Ultimately, the most important thing an insurance company can do is pay valid claims as promptly as possible.
This is what claims teams seek to do, and the evidence suggests they are getting better. In critical illness, for example, 92.2% of claims were paid out across the market in 2016 (1), compared with just 80% in 2005 (2).
How are protection providers closing the gap?
According to Geoff Butcher, UK claims officer at Zurich, providers should frequently “take a step back” and look at which elements of their claims process are working, and which could be improved.
Two years ago, Zurich’s claims team locked themselves in a room and discussed every aspect of the process. From an initial list of hundreds of recommendations – some large, some ‘marginal gains’ – they settled on 47 improvements.
“We worked our way through them one by one, and implemented them,” Geoff said.
In 2017, Zurich paid 95% of critical illness claims and 99% of life insurance (death) claims (3).
One of the changes made at Zurich was a simple – and instant – one: claims handlers became claims specialists.
“We wanted customers to know they were dealing with a specialist, and a person rather than a process,” Geoff said. “This meant case ownership: the specialists were empowered to make decisions and act according to the claim. For example, you may handle a claim differently if a customer is in hospital rather than at home.”
Another tweak was straight out of the digital playbook: customers are now invited to email or even text in medical evidence if they prefer to do so.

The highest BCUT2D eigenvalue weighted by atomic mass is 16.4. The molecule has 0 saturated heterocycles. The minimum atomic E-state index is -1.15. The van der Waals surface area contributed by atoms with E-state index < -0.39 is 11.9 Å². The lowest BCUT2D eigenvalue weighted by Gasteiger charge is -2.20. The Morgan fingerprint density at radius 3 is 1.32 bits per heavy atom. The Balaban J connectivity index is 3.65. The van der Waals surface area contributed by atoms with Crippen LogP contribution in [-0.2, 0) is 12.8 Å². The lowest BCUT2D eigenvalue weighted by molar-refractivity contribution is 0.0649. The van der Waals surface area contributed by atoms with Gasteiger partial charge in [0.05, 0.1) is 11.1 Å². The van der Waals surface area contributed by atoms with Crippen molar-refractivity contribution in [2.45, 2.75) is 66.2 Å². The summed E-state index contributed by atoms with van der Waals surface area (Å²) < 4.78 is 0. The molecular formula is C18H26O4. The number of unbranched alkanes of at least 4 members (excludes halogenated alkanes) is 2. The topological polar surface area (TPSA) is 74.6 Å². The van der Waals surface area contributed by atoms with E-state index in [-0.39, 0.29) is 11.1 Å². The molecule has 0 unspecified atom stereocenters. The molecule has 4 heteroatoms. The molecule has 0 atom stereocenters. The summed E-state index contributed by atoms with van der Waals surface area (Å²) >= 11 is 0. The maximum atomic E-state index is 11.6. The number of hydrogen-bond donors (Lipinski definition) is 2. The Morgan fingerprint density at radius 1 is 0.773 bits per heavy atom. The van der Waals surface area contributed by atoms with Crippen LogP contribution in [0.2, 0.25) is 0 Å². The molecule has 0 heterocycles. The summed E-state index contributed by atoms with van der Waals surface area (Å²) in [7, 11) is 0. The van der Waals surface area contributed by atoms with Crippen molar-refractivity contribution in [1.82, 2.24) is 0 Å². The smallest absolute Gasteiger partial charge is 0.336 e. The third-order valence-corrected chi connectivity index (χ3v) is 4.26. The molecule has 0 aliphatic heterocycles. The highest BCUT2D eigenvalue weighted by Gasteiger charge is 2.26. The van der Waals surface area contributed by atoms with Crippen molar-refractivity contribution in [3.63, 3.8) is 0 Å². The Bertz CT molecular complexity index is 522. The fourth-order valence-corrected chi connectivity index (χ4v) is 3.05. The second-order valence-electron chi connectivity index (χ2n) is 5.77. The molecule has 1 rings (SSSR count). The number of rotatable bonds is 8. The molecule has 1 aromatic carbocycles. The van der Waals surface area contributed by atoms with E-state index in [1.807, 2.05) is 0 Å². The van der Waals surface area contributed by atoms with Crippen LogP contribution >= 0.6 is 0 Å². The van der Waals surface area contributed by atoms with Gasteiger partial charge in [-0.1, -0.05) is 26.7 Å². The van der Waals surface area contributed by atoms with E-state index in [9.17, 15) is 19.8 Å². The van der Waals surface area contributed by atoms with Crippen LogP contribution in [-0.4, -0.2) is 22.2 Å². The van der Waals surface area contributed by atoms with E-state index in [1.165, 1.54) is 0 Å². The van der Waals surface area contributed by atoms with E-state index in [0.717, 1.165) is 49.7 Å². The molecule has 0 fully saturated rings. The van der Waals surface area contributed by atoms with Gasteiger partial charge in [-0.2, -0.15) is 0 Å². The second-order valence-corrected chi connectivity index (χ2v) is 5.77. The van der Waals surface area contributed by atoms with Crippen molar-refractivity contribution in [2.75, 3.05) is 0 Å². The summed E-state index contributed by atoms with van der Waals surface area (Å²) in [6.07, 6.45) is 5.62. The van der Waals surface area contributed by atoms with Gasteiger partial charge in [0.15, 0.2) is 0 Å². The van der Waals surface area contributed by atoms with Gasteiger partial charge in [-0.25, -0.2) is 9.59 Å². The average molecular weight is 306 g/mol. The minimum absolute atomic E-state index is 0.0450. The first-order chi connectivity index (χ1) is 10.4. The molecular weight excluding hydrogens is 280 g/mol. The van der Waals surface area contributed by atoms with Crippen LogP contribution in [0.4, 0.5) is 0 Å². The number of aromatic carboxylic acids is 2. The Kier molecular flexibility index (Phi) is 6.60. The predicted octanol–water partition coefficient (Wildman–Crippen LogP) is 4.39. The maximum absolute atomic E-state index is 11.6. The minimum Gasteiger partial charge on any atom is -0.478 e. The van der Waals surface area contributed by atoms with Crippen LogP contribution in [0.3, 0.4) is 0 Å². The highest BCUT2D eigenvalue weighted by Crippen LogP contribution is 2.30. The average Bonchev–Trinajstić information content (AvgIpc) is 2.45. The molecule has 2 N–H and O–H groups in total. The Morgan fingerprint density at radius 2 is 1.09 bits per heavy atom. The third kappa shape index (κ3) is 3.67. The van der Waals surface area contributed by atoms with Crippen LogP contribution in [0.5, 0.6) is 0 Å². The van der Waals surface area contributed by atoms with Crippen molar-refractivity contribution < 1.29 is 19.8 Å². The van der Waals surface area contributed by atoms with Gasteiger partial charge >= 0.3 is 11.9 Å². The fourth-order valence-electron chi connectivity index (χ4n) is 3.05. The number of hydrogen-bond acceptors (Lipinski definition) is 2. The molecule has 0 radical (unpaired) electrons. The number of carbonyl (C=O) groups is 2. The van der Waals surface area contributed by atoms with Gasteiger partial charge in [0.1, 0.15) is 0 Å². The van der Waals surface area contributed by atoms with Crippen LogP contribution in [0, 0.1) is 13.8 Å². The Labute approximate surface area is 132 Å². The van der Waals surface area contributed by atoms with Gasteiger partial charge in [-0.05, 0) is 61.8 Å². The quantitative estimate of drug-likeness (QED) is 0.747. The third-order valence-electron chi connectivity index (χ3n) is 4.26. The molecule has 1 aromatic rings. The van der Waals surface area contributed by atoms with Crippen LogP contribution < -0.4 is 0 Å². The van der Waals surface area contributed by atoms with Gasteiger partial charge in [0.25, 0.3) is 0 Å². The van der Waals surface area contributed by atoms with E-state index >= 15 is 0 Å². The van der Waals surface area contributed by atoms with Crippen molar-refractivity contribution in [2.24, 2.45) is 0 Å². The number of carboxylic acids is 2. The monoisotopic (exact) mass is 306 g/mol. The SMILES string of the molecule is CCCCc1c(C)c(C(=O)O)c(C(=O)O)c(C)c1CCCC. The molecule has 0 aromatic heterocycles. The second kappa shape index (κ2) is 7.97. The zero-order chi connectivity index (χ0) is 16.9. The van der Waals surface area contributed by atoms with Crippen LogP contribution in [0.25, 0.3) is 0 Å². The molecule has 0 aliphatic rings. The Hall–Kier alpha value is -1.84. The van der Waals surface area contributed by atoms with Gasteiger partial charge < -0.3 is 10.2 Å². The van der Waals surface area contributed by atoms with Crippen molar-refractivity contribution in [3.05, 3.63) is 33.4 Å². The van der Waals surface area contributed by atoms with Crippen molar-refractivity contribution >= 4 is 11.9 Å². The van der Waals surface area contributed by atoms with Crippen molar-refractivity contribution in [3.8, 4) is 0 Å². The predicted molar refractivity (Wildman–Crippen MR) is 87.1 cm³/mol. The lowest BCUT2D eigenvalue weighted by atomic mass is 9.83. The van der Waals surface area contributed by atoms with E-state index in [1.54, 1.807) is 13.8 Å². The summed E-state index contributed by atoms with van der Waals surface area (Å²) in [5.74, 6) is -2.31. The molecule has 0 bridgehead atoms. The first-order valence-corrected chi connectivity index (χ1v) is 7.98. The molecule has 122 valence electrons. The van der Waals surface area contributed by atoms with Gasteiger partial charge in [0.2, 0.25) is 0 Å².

There was an acknowledgement that perhaps the last thing a claimant who had been diagnosed with a serious illness wanted to do was complete a claims form. So claimants can now take a photo of their GP’s or consultant’s letter and send it in digitally.
“This was a massive step forward,” said Geoff. “We’ve seen a drop in our end-to-end times and the [customer] response has been great. I’m not sure, actually, how many advisers are aware that we do this.”
For certain types of protection claims, there are traditional ‘blockers’ to a swift payout. For example, on death claims, the grant of probate can be time consuming and hold up a payout.
Likewise on income protection, claimants often wait until their deferred period is coming to an end before informing their adviser or insurer. As well as delaying the claim, the customer will still likely be paying a premium during this time.
So Zurich made two simple changes: it upped the limits it would pay on death claims without probate, to £75,000 if there is no solicitor, or £150,000 if there is.
Similarly, on income protection, it incentivised customers to make a claim as soon as they knew they were having some time off work due to illness or injury – by instantly stopping the premium while they processed the claim.
Geoff said: “An income protection claimant might look at their policy and it will say there is a deferred period of six months, so they might not let us know for five months.
“The problem is that if you’ve been off work that long, the routine may have become entrenched. If we get early notification we may be able to arrange rehabilitation (Zurich offers rehabilitation services) or physiotherapy. It’s a mechanism for us to get involved sooner.”
'The team cares'
One element that often goes unnoticed is the effect handling claims has on the specialists – and the extra mile they will sometimes go as a result.
“I remember one example where we received two claims for breast cancer at the same time,” said Geoff. “The claims specialist, who dealt with both, learned that they were actually mum and daughter. They hadn’t referenced each other at all in their claims, but it soon became apparent.
“The claims specialist also learned that, at the time of their diagnosis, they had been planning a day together – a spa day I think. So we sent them some vouchers on top of the claims’ value. It had a huge impact on them.
“We can’t always do things like that, but we have done a few times. The team cares.”